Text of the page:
Alien vs Predator (Jaguar)

Alien vs Predator (Jaguar)
Game Name: Alien vs Predator
Platforms: Jaguar
Publisher(s): Atari
Developer(s): Rebellion
Genre(s): First Person Shooter
Release Date: 1994

It is true, I purchased a Jaguar on Ebay for peanuts, and I did so for this game. Yes, you’ll be seeing other Jag reviews in the future, but I figure it’s fitting to begin with the game that started this little fiasco, and very likely led others to seek out Jaguars on various auction sites as well – or at least consider it.

I won’t get into the history of the Jaguar, except to say that it was steeply priced compared to the established 16-bit systems, was arguably the first “64 bit” system (short version: it was, but was improperly limited and underused), and was desperately lacking a killer launch title. It also clogged the shelves of the Babbages at the mall, alongside the 3DO and Phillips’ CD-I, that sported tremendously gouged prices and little to set the members of this trinity apart. Then AvP came to town.

The Pred’s visual filters are active when cloaked.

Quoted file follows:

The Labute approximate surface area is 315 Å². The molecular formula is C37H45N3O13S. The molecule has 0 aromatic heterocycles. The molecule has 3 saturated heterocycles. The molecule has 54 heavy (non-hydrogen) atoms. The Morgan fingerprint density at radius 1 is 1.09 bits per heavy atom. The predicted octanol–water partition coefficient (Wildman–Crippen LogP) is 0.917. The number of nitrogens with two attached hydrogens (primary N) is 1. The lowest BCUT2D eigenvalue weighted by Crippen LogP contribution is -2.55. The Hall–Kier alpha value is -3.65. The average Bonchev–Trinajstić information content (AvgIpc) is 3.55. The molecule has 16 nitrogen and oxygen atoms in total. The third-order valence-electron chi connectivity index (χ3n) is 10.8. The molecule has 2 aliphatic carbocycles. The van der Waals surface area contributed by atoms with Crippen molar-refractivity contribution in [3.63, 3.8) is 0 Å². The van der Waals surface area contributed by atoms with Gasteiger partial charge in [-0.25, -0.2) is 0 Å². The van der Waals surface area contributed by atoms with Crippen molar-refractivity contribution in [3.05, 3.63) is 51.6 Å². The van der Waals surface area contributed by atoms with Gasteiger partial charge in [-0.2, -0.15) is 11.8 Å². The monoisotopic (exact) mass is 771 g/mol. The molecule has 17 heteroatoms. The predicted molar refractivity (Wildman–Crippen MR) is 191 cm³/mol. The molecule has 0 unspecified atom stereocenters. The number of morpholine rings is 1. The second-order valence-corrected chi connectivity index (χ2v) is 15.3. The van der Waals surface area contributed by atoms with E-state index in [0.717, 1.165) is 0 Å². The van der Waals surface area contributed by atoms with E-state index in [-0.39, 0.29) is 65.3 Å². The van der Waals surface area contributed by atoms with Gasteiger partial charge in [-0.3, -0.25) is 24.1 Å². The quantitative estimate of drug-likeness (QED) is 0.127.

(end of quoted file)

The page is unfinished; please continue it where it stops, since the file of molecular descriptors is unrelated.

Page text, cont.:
I remember I couldn’t care less about the Jaguar until I walked into the store one day and saw the display box for AvP. As fortune would have it, a game magazine announced a review of the game on their front cover, which I snapped up, and which became a double whammy. It was now my mission in life to get a Jaguar just to play this game.┬áNO ONE had put together a game where you could play as an Alien running around and cocooning marines, a game where you slinked around as the cloaked Predator and made stealthy kills, and a game where you played as a marine creeping through the sets of the movies in first-person, blasting away at hordes of Aliens like Hudson’s last stand. And NO ONE had them all in the same game! Nowadays you could never get that same reaction from an AvP title, but they dropped it right in the laps of hungry, frothing, Aliens fans at the perfect time. And it was beautiful.